In a short speech on so wide and diverse a subject as the Arts, one cannot cover all the very different problems which arise. I choose as one example which is of particular concern to me the case of the Western Orchestral Society, which runs the Bournemouth Symphony Orchestra and the associated Sinfonietta— a chamber orchestra created two years ago which has made it possible to take good music to smaller halls throughout the region.

This year, under the kind of financial pressures which I have described, the Society faces a deficit of some £20,000 for the first time since 1954. I will not attempt to set out all the problems in detail today—they were well described in an article in The Times on 30th January this year, which no doubt the Minister has seen. But it is clear that such a situation cannot long persist without risk- ing the disappearance of either the symphony orchestra or the sinfonietta, or both, or at the very least a serious cutback in their provision of music throughout the area. I believe this would be a tragedy for the town and the whole region, and one which could moreover have harmful effects on the area's attraction to the visitors so important in its economic life.

There are no doubt similar examples in many other cases. I recall that only the other day, using some considerable ingenuity to overcome the procedural difficulties I mentioned earlier, my hon. Friend the Member for Chelmsford (Mr. St. John-Stevas) was pressing the case for a bigger grant for the Royal Shakespeare Company.

What, then, shall we do?

Obviously more Government money, whether through the Arts Council or in any other way, would help. But I think we all know the difficulties at the present time, and this is certainly not the point I wish to press particularly today.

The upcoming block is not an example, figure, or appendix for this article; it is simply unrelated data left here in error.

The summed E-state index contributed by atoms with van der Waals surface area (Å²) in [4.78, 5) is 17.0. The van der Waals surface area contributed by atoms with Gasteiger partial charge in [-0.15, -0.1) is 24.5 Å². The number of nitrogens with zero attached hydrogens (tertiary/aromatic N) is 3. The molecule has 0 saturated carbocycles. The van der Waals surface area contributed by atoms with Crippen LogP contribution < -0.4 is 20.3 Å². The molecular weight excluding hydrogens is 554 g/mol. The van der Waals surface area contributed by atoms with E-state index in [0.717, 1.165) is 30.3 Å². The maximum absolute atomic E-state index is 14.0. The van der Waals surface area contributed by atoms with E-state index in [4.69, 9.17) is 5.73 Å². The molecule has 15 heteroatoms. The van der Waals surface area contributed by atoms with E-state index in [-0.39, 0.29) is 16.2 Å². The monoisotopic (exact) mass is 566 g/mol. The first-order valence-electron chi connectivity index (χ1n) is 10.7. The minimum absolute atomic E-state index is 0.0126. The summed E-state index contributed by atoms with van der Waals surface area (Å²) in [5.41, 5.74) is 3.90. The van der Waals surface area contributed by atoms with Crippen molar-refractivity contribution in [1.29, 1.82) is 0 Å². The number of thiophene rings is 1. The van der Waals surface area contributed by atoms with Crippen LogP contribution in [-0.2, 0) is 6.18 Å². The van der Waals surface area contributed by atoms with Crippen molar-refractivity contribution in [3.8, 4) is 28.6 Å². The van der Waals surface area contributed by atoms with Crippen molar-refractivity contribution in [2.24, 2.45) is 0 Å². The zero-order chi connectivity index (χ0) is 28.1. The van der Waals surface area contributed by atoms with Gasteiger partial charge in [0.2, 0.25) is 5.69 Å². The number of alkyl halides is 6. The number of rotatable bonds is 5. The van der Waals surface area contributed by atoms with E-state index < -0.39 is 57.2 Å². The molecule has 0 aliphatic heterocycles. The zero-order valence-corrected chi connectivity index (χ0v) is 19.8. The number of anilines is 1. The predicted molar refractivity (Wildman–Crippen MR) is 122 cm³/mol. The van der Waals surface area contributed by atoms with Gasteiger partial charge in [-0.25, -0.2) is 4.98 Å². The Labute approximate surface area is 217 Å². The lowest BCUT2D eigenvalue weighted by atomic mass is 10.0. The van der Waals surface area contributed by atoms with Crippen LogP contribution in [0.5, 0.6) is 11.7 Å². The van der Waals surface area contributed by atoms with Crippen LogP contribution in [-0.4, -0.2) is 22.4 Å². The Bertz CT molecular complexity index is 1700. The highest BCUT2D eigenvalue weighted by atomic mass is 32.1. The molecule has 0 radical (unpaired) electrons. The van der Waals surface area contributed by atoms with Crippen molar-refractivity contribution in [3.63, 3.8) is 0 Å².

Moreover I believe there are many other steps which can be taken, some of them perhaps even more important in the sense that they would not only help to ease immediate embarrassment but would also help to create a healthier pattern of support for the Arts in the longer term.

First, I suggest that more could and should be done to foster private patronage, notably by allowances under the tax system both for individuals and companies in respect of contributions to the arts. The Paymaster-General, were he here, would no doubt, recall his own eloquent plea on this very point when he spoke at a Conservative Party seminar on the Arts on 26th March, 1969. He is also no doubt well aware that in the Conservative Manifesto at the last election that section dealing with taxation states fairly and squarely that we will encourage the flow of private funds to charities including voluntary social service, sport and the arts Naturally I do not expect the Minister in his reply to anticipate the Chancellor's Budget Statement. But I hope he will agree to pass on the message that some of us are expecting to see the appropriate action on 30th March.

Secondly, I think that it would also be helpful if more could be done to encourage local authority patronage. This again was the subject of a specific commitment in the last Conservative manifesto, and I would be glad to hear from the Minister what action has been taken, or is planned, in this direction. One practical step would perhaps be to make more information available about precisely what is being done by local authorities, for example by comparing their efforts in terms of their rate product potential and in relation to the size of their population.